You can also create a layer mask for the Background copy layer to block any sharpening that you don’t want visible in your final image (such as for a close-up portrait, where you could block sharpening over the skin but reveal the sharpening for the eyes and hair).
Here is a crop of the image before we started sharpening alongside an identical crop of the sharpened image. You should be able to notice a significant difference in the apparent sharpness but the only thing we did to the image was increase the contrast along the edges that we selected to enhance with the High Pass filter.
I typically do all of my post-production work before sharpening, saving sharpening for one of my last steps. I believe it helps to get the photo’s exposure, color, and contrast set the way I want it before I apply sharpening.
And here is the final image that we have been working on in this example:
While this may seem like a lot of work (and it is a lot of work that takes time, particularly when you are just learning it), you will find that Photoshop® actually has some very useful tools and options that can assist your work flow. One of the tools that I make extensive use of is Photoshop® Actions. An action is like a macro where I can create an action and then record the steps that I want Photoshop® to perform when I play the action back.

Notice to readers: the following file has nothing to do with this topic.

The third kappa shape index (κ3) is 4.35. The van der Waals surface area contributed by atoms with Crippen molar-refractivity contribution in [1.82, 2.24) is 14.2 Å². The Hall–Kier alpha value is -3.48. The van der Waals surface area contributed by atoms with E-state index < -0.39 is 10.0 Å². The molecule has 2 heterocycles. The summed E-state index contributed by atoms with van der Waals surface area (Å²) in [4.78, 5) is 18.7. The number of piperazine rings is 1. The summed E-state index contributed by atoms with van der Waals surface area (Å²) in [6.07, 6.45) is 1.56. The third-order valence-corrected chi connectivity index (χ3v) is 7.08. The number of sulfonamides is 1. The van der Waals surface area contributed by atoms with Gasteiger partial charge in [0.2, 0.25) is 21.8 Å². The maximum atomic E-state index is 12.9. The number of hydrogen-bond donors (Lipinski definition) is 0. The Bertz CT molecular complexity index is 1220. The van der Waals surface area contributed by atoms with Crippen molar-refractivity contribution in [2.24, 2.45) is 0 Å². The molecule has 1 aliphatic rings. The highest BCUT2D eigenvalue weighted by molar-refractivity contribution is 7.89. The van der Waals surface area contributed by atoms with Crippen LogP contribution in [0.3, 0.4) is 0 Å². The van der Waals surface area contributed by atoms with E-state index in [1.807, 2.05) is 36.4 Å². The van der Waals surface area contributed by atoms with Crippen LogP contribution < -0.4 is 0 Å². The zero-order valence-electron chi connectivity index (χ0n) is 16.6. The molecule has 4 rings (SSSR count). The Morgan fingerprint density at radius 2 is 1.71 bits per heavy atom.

I created an action that I named “Sharpen.” When it is time for me to sharpen my photo, I select the Sharpen action from the Actions panel and then press the action play button. Photoshop® quickly progresses through each of these steps, pausing for me to adjust my radius and then pausing for me to select my blending mode. I can sharpen most of my photographs in only a few second with four mouse clicks.
I use actions quite extensively. Actions significantly speed up my work flow but they also act as a check list so I don’t forget any steps (especially components of complicated steps).